Engraving by Henry Robinson after Alexander Naysmith, 1876-77. Courtesy The Walter Scott Digital Archive, Edinburgh University Library.

Few poets anywhere in the world can have acquired such unchallengeable status as national icons as Robert Burns: even readers who know nothing else about Scottish literature, or about Scotland at all, know that Burns is Scotland's national poet. Given the fact, as it incontrovertibly is, that Scotland in its long history has produced far more than a small country's fair share of gifted poets, the extent to which Burns has, in popular thought, dwarfed or eclipsed virtually all others is remarkable, not to say deplorable — it is no undercutting of his undoubted place as one of the great figures of European poetry to point out that several Scottish poets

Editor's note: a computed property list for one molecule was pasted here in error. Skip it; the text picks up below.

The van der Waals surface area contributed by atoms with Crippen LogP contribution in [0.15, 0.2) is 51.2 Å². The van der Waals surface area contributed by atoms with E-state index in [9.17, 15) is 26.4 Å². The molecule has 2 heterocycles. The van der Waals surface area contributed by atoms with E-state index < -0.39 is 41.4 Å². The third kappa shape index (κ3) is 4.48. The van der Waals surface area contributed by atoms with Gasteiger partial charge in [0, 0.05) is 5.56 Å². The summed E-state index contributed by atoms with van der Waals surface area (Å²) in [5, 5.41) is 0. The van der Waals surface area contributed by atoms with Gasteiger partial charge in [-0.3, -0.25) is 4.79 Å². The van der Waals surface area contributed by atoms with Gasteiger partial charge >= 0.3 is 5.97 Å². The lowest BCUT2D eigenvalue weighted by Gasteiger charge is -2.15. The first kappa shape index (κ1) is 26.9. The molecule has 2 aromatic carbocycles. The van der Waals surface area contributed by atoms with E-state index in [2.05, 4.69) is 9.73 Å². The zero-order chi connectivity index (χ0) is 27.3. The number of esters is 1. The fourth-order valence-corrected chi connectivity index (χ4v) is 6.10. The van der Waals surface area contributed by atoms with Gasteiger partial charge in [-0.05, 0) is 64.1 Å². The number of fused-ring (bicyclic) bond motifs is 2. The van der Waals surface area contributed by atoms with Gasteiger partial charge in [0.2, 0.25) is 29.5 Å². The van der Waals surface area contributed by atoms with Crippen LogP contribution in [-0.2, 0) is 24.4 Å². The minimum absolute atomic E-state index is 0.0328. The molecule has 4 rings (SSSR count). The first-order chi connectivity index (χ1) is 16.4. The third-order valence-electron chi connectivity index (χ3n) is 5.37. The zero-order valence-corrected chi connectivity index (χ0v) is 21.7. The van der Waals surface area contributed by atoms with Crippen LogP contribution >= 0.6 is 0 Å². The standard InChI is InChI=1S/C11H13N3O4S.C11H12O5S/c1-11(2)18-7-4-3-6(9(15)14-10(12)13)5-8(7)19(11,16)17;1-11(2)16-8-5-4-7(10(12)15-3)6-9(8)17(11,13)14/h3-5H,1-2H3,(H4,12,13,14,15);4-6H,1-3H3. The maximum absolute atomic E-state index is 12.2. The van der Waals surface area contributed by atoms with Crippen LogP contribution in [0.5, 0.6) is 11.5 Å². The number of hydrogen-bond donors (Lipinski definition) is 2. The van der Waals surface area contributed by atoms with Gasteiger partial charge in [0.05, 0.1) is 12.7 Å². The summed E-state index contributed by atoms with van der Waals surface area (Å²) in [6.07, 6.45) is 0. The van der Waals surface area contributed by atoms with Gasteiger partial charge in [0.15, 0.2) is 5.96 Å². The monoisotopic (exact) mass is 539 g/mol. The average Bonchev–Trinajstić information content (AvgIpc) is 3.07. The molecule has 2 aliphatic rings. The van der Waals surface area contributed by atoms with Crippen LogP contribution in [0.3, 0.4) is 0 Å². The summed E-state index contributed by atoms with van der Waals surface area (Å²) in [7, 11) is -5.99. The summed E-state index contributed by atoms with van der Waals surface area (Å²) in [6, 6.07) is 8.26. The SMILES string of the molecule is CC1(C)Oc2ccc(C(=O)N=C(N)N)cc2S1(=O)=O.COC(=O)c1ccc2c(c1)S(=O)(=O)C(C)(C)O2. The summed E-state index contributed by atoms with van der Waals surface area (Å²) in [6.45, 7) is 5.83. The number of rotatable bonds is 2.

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Citation: McClure, J. Derrick. "Robert Burns". The Literary Encyclopedia. First published 04 October 2004 [https://www.litencyc.com/php/speople.php?rec=true&UID=659, accessed 19 April 2024.]

659 Robert Burns 1 Historical context notes are intended to give basic and preliminary information on a topic. In some cases they will be expanded into longer entries as the Literary Encyclopedia evolves.

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